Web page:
“We’ve created a playbook for any agency or brand that works with him, so that they can benefit from our experience and best practice,” Karen explained. “So every shoot he has on set with us is consistent, it’s enjoyable for him, and for the team around him. And that’s a bespoke model that we can create for clients when we’re working direct. If we know that we’re going to have a longer-term partnership, we can afford to invest in doing these extra services, so that you’re looking after your client really well.”
Ivo does something similar for his regular work with Lionel Messi, as well as providing feedback sessions for clients: “We do meetings with all our producers to talk through how the job went with every client, we make sure that everyone knows if there’s anything that could have gone better, or something went really well. We really make sure that’s translated internally. And then when we are on the next job, we make sure that if we’re working with someone who’s not so familiar with the brand, that we really translate that information to them, and we really make sure that they know what we’ve learned from working with that client.”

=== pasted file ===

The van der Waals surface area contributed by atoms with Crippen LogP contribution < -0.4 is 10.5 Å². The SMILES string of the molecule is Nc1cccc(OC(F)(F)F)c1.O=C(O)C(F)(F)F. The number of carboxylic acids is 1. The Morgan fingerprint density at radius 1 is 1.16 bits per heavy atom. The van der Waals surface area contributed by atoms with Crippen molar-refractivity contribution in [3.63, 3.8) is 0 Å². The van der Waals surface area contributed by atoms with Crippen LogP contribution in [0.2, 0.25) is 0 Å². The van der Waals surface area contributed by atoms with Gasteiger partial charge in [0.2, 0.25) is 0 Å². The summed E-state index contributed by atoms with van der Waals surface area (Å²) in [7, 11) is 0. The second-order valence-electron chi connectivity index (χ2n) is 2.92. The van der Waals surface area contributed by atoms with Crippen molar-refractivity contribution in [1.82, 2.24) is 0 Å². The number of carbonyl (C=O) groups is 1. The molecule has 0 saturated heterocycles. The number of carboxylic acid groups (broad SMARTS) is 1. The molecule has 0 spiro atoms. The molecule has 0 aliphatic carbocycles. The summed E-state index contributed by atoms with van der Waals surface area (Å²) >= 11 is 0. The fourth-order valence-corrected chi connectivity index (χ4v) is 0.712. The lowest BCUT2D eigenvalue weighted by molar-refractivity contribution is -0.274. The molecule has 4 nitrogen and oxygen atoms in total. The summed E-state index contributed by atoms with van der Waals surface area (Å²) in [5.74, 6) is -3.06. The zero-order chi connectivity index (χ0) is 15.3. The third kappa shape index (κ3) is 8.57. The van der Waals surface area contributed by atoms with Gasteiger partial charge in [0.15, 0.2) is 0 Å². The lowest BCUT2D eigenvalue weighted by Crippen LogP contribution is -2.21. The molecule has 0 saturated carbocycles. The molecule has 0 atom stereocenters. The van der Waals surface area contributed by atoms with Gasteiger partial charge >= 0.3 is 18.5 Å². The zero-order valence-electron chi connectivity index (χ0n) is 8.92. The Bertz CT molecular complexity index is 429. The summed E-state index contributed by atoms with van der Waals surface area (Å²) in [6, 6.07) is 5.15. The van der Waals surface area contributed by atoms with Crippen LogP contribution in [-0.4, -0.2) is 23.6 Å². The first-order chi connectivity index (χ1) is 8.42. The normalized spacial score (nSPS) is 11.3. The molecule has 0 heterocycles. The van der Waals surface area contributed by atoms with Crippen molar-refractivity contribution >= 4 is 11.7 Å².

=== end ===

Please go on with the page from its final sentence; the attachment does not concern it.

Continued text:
LS also provides post-shoot feedback and content for clients: “We call it the ‘story of the shoot’,” Karen said. “We present it back to the agency as a one-page summary of the shoot’s key learnings. And we’ll do a behind the scenes, a nice little creative piece where we package it up together so the agency can take it to their wider organisation and say, ‘look, this is what we’ve developed’. And we can give them extra assets to use in their internal channels (to tell the story of the production).”
The importance of the in-house Creative Director